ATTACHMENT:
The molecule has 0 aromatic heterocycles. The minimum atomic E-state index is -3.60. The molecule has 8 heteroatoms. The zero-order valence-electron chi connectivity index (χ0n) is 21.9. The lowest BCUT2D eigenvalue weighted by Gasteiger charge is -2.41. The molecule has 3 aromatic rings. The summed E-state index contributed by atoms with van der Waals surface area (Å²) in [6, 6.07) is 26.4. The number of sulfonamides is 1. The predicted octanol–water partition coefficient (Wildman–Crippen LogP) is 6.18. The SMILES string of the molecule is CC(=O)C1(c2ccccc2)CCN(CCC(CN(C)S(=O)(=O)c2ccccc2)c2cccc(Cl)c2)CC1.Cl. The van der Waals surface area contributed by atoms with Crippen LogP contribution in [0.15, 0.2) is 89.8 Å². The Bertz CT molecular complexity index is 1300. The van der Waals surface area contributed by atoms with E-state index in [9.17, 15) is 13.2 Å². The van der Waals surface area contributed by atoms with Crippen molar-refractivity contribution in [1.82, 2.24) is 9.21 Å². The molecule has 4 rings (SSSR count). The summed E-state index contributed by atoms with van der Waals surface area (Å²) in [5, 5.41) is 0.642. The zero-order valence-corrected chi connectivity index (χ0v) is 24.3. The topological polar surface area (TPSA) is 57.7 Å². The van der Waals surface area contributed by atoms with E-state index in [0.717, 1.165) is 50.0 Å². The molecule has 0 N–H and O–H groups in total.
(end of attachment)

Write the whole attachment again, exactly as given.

The molecule has 0 aromatic heterocycles. The minimum atomic E-state index is -3.60. The molecule has 8 heteroatoms. The zero-order valence-electron chi connectivity index (χ0n) is 21.9. The lowest BCUT2D eigenvalue weighted by Gasteiger charge is -2.41. The molecule has 3 aromatic rings. The summed E-state index contributed by atoms with van der Waals surface area (Å²) in [6, 6.07) is 26.4. The number of sulfonamides is 1. The predicted octanol–water partition coefficient (Wildman–Crippen LogP) is 6.18. The SMILES string of the molecule is CC(=O)C1(c2ccccc2)CCN(CCC(CN(C)S(=O)(=O)c2ccccc2)c2cccc(Cl)c2)CC1.Cl. The van der Waals surface area contributed by atoms with Crippen LogP contribution in [0.15, 0.2) is 89.8 Å². The Bertz CT molecular complexity index is 1300. The van der Waals surface area contributed by atoms with E-state index in [9.17, 15) is 13.2 Å². The van der Waals surface area contributed by atoms with Crippen molar-refractivity contribution in [1.82, 2.24) is 9.21 Å². The molecule has 4 rings (SSSR count). The summed E-state index contributed by atoms with van der Waals surface area (Å²) in [5, 5.41) is 0.642. The zero-order valence-corrected chi connectivity index (χ0v) is 24.3. The topological polar surface area (TPSA) is 57.7 Å². The van der Waals surface area contributed by atoms with E-state index in [0.717, 1.165) is 50.0 Å². The molecule has 0 N–H and O–H groups in total.